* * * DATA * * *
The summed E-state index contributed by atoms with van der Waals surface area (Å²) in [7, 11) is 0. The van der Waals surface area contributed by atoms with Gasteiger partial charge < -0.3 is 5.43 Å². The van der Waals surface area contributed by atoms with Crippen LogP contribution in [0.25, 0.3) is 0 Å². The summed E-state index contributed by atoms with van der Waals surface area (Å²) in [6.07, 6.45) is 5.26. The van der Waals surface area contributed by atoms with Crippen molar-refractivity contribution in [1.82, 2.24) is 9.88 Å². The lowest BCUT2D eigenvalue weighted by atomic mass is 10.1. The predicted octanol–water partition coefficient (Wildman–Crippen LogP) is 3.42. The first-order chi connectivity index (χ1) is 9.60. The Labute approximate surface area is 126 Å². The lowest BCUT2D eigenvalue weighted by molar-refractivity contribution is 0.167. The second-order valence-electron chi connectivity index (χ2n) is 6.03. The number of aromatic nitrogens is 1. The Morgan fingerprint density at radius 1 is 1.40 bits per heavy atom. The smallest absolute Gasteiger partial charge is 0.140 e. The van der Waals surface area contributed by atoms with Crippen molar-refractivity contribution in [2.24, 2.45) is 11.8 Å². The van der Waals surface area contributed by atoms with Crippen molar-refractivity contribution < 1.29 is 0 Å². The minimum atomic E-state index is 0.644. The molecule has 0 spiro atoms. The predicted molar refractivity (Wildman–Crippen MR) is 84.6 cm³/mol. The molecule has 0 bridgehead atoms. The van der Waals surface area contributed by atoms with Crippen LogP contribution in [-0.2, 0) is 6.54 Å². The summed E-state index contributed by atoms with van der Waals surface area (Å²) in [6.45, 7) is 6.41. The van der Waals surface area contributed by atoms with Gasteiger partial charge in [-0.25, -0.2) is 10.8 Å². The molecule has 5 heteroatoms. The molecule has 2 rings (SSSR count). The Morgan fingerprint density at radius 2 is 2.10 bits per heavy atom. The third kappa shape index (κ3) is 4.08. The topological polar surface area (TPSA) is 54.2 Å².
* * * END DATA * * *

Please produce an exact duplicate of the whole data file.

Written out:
The summed E-state index contributed by atoms with van der Waals surface area (Å²) in [7, 11) is 0. The van der Waals surface area contributed by atoms with Gasteiger partial charge < -0.3 is 5.43 Å². The van der Waals surface area contributed by atoms with Crippen LogP contribution in [0.25, 0.3) is 0 Å². The summed E-state index contributed by atoms with van der Waals surface area (Å²) in [6.07, 6.45) is 5.26. The van der Waals surface area contributed by atoms with Crippen molar-refractivity contribution in [1.82, 2.24) is 9.88 Å². The lowest BCUT2D eigenvalue weighted by atomic mass is 10.1. The predicted octanol–water partition coefficient (Wildman–Crippen LogP) is 3.42. The first-order chi connectivity index (χ1) is 9.60. The Labute approximate surface area is 126 Å². The lowest BCUT2D eigenvalue weighted by molar-refractivity contribution is 0.167. The second-order valence-electron chi connectivity index (χ2n) is 6.03. The number of aromatic nitrogens is 1. The Morgan fingerprint density at radius 1 is 1.40 bits per heavy atom. The smallest absolute Gasteiger partial charge is 0.140 e. The van der Waals surface area contributed by atoms with Crippen molar-refractivity contribution in [2.24, 2.45) is 11.8 Å². The van der Waals surface area contributed by atoms with Crippen molar-refractivity contribution < 1.29 is 0 Å². The minimum atomic E-state index is 0.644. The molecule has 0 spiro atoms. The predicted molar refractivity (Wildman–Crippen MR) is 84.6 cm³/mol. The molecule has 0 bridgehead atoms. The van der Waals surface area contributed by atoms with Crippen LogP contribution in [-0.2, 0) is 6.54 Å². The summed E-state index contributed by atoms with van der Waals surface area (Å²) in [6.45, 7) is 6.41. The van der Waals surface area contributed by atoms with Gasteiger partial charge in [-0.25, -0.2) is 10.8 Å². The molecule has 5 heteroatoms. The molecule has 2 rings (SSSR count). The Morgan fingerprint density at radius 2 is 2.10 bits per heavy atom. The third kappa shape index (κ3) is 4.08. The topological polar surface area (TPSA) is 54.2 Å².